Stainless steel screws under epoxy !?

Discussion in 'Fiberglass and Composite Boat Building' started by DanishBagger, May 20, 2008.

  1. DanishBagger
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    DanishBagger Never Again

    I just bought Water Craft (the UK-one, that is) #69, because of an article-seris of building a strip-plank Roxane (the Nigel Irens design).
    The author-cum-builder (Dick Phillips, who's building it for Charles and Gillian Taylor) writes this about strip-planking the hull:

    – He's not only mentioning he's using stainless, no he's making a point of it being 316.

    Now, am I being paranoid or what? When I build mine, I used bronze screws for that part, simply because of fear of oxygen starvation even though I knew it would be very unlikely that I will ever get water in there - but then again, it's in the "corner", with loads of end-wood (can't remember the term in english), and a place where, if hit or abraded the epoxy/cloth will quickly be "holed": Enter crevice corrosion. Hell, epoxy isn't even completely water proof.

    Am I too paranoid?

    How about you guys? Which way would you choose to do it? Stainless or bronze for this part?
     
  2. masalai
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    masalai masalai

    I have seen several boats being built and a couple removed the screws but in strip plank - how? look up some of the building boat books and or email the designer...
     
  3. Meanz Beanz
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    Meanz Beanz Boom Doom Gloom Boom

    316 stainless is suitable for below waterline use so what would the problem be?
     
  4. DanishBagger
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    DanishBagger Never Again

    Well, I have looked at several books, and I build my own small boat. That's my point here – why would someone choose to use 316 below the waterline?

    [Edit:How, you ask? It's for use at the ends where the strip-ends meet the stern and bow respectively. Using permanent screws there are the usual way to go around this task. Edit 2: I am not asking "how" to do this. Nor are we talking about the screws that one removes when the epoxy in the strips is hardened. I (and he) am talking about the permanent screws]


    No, it's not. Only on boats living on trailers. Otherwise you don't want stainless below the waterline where it will starve for oxygen (= crevice corrosion).
     
  5. masalai
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    masalai masalai

    Danish, Maybe I did not express myself well - my How was how does one remove those screws at the ends etc..... since it is not structural what about monel?
     
  6. DanishBagger
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    DanishBagger Never Again

    Well, you don't remove the screws at the ends. They're supposed to sit there under the epoxy and the cloth. The "intermediate" screws, used in between the ends are simply unscrewed and filled with epoxy before the "primer-layer" of epoxy is put on, just before the cloth is the cloth is laid on.

    The end-screws are not structural in the end-product, but until you have cloth and epoxy wrapped around the "corners", they are. And when you have the lot wrapped around it, you don't want to puncture the layer to get the screws out. It's usually not worth the ekstra work.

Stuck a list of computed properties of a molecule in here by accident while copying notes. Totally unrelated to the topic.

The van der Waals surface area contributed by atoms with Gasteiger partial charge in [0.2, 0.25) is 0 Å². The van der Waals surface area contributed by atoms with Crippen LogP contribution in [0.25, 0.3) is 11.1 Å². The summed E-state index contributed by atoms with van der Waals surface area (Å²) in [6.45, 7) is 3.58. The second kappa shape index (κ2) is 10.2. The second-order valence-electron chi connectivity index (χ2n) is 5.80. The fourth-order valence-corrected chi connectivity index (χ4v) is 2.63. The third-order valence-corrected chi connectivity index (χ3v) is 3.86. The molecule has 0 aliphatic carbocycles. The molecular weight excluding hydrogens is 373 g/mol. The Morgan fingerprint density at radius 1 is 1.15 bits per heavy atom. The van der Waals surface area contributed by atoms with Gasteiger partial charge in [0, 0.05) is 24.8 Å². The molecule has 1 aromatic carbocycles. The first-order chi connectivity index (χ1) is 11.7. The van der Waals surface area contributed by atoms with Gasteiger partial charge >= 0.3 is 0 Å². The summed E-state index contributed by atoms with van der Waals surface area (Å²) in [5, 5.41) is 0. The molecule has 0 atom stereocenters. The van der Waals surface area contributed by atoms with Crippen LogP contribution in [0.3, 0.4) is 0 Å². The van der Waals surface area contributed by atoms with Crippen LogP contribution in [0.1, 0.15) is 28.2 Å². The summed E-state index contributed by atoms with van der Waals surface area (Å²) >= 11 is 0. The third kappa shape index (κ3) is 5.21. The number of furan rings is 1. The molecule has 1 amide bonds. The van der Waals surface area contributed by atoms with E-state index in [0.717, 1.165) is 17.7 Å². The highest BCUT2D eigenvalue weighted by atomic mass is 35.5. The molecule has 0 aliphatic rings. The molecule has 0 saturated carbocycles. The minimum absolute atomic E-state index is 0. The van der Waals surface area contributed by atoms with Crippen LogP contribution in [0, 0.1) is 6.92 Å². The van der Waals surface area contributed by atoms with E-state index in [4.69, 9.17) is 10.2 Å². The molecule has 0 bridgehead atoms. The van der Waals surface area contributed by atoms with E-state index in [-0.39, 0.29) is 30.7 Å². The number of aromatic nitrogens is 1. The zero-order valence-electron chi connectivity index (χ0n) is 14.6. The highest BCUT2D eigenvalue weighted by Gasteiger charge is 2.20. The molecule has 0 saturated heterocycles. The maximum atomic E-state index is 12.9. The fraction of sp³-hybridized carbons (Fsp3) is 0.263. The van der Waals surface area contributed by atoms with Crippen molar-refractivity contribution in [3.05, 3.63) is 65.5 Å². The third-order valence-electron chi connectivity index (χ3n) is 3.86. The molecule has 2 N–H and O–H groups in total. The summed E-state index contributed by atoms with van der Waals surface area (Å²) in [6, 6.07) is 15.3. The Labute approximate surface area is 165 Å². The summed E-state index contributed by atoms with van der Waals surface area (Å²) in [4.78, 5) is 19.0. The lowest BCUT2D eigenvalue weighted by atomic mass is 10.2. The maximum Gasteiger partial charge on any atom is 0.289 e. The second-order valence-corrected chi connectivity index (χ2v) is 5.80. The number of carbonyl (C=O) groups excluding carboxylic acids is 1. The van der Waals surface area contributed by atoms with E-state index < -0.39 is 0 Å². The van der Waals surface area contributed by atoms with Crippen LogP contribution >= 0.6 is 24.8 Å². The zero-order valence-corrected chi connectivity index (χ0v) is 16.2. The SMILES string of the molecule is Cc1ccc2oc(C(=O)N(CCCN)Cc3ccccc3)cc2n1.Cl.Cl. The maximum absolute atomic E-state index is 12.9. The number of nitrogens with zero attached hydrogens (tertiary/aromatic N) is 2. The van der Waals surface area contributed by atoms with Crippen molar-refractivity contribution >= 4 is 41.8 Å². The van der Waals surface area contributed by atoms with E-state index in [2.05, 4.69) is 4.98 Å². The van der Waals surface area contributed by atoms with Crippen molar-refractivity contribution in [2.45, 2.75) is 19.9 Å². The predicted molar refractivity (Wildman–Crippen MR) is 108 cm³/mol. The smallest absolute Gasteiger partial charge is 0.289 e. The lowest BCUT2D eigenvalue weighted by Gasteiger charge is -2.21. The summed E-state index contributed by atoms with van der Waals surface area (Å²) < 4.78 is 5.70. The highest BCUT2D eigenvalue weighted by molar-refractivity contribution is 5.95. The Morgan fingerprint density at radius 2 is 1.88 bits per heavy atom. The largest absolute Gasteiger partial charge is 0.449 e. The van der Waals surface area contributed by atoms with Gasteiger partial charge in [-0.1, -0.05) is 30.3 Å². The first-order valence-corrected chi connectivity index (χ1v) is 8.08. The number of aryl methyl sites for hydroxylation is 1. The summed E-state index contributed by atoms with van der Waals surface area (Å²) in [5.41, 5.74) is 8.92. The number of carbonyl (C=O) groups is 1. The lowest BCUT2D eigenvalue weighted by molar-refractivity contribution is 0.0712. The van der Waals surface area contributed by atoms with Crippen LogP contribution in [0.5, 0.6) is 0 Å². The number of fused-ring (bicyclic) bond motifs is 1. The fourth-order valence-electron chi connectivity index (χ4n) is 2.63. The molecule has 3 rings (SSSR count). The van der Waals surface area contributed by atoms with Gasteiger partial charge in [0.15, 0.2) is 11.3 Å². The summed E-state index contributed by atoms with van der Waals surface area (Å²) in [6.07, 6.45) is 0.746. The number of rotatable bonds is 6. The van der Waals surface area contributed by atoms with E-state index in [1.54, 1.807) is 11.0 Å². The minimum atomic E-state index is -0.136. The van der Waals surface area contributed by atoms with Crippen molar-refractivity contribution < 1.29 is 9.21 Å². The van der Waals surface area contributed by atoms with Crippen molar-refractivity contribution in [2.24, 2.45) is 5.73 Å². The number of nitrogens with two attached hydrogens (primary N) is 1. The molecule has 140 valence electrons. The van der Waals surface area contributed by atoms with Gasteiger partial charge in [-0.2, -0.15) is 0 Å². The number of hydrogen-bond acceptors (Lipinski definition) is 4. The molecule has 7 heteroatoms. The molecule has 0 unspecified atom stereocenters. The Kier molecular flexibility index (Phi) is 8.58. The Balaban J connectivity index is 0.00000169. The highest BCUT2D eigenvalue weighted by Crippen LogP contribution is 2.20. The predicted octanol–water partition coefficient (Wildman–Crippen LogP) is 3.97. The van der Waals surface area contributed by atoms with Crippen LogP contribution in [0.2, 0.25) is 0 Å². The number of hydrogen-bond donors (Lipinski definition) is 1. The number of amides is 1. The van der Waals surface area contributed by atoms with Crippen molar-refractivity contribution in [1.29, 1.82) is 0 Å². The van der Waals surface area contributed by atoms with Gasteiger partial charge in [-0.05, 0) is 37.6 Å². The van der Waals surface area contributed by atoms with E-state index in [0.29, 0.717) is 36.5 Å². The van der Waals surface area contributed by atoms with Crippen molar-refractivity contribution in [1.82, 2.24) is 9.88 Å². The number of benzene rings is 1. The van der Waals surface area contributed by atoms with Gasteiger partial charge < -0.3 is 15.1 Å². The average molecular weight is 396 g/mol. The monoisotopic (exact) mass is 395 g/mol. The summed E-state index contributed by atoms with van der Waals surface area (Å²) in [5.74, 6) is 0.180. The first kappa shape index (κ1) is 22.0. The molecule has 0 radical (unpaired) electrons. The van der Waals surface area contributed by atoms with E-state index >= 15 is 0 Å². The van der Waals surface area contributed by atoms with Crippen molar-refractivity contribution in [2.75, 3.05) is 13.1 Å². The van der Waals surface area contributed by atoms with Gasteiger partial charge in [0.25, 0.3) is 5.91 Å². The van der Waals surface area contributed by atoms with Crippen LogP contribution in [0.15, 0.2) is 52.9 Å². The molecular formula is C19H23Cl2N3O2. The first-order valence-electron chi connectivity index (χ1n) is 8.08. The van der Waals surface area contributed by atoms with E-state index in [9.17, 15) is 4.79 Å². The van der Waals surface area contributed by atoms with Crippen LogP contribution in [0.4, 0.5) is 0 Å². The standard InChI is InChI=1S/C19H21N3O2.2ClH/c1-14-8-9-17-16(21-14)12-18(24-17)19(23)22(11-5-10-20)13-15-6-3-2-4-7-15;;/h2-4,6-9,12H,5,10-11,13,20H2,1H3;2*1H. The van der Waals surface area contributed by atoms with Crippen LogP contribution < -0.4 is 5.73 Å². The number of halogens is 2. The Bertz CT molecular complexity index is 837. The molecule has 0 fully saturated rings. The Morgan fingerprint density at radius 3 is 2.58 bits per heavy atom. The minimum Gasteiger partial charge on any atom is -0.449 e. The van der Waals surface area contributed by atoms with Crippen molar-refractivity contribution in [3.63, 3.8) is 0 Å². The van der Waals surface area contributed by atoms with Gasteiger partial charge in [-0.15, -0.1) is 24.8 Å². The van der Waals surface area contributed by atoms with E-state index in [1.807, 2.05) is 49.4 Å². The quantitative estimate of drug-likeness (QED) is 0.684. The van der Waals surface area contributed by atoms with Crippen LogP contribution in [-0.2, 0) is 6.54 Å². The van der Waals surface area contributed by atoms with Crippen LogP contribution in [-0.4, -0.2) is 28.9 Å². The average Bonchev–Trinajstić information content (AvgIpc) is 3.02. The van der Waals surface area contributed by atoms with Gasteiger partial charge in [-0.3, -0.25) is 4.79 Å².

I guess monel would be an even better choice than bronze, all things considering.

    I still can't wrap my head around why a professional boatbuilder would use 316 SS somewhere that will mean it'd be starved for oxygen and thus be prone to crevice corrosion.

    Monel would be perfect in this application, methinks.
     
  7. masalai
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    masalai masalai

    The only way I can think of removing the "end" screws is to glass the inside first, that leaves the option of removing the end screws and easier to fill and seal from the outside... - just a ******* throwing ideas around?
     
  8. DanishBagger
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    DanishBagger Never Again

    Very true. But then it would suck building it upside-down, methinks. And you won't be able to glass it on the inside, without removing the frames, and thus everything that holds the thing in shape. You could certainly do it, using silica-thingies in the ends, but you would still have to do it in a somewhat small workarea, climbing underneath the hull. And it won't be as pretty as if you wait until the hull can be turned right-way-up.

    If you're interested, Dick Phillips has the first installment on his website:

    http://www.dickphillips.co.uk/docs/32-36RoxaneW68.pdf

    I didn't do it quite like that - he's had his frames cnc-cut and whatnot. If I ever build another boat, this will be the way I'll do it, instead of using off-sets from a book, battens and whatnot, lol.
     
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  9. Meanz Beanz
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    Meanz Beanz Boom Doom Gloom Boom

    316 is fine below the water in my experience, most prop shafts for a start I think are 316. I have used 316 on rudder fittings with no drama at all, 304 is to be avoided below the waterline but 316 is fine.

    How deep do you have to go before the water is actually oxygen starved anyway?

    Some one better tell these guys....

    http://www.bosunsupplies.com/products2.cfm?product=S3815
     
  10. DanishBagger
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    DanishBagger Never Again